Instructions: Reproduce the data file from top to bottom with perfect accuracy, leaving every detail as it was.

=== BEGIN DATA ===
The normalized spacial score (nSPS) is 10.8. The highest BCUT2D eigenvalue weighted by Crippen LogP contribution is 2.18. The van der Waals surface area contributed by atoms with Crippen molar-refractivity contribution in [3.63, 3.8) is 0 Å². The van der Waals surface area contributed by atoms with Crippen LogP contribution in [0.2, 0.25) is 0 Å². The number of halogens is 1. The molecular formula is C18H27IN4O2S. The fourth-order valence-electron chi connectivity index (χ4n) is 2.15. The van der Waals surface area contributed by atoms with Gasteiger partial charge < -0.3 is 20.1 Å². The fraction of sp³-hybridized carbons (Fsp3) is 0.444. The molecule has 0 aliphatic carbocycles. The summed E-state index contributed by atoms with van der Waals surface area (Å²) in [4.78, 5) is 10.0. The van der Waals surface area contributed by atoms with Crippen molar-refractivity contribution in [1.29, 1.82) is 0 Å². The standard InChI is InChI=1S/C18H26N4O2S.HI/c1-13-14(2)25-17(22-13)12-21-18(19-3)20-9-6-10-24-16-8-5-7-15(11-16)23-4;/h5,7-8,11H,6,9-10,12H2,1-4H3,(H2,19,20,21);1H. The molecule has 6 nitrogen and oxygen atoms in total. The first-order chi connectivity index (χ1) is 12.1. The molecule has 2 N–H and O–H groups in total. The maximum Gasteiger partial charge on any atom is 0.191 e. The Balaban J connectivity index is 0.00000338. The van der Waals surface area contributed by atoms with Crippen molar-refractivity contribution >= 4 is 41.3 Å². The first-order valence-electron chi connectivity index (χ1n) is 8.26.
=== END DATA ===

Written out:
The normalized spacial score (nSPS) is 10.8. The highest BCUT2D eigenvalue weighted by Crippen LogP contribution is 2.18. The van der Waals surface area contributed by atoms with Crippen molar-refractivity contribution in [3.63, 3.8) is 0 Å². The van der Waals surface area contributed by atoms with Crippen LogP contribution in [0.2, 0.25) is 0 Å². The number of halogens is 1. The molecular formula is C18H27IN4O2S. The fourth-order valence-electron chi connectivity index (χ4n) is 2.15. The van der Waals surface area contributed by atoms with Gasteiger partial charge < -0.3 is 20.1 Å². The fraction of sp³-hybridized carbons (Fsp3) is 0.444. The molecule has 0 aliphatic carbocycles. The summed E-state index contributed by atoms with van der Waals surface area (Å²) in [4.78, 5) is 10.0. The van der Waals surface area contributed by atoms with Crippen molar-refractivity contribution in [1.29, 1.82) is 0 Å². The standard InChI is InChI=1S/C18H26N4O2S.HI/c1-13-14(2)25-17(22-13)12-21-18(19-3)20-9-6-10-24-16-8-5-7-15(11-16)23-4;/h5,7-8,11H,6,9-10,12H2,1-4H3,(H2,19,20,21);1H. The molecule has 6 nitrogen and oxygen atoms in total. The first-order chi connectivity index (χ1) is 12.1. The molecule has 2 N–H and O–H groups in total. The maximum Gasteiger partial charge on any atom is 0.191 e. The Balaban J connectivity index is 0.00000338. The van der Waals surface area contributed by atoms with Crippen molar-refractivity contribution >= 4 is 41.3 Å². The first-order valence-electron chi connectivity index (χ1n) is 8.26.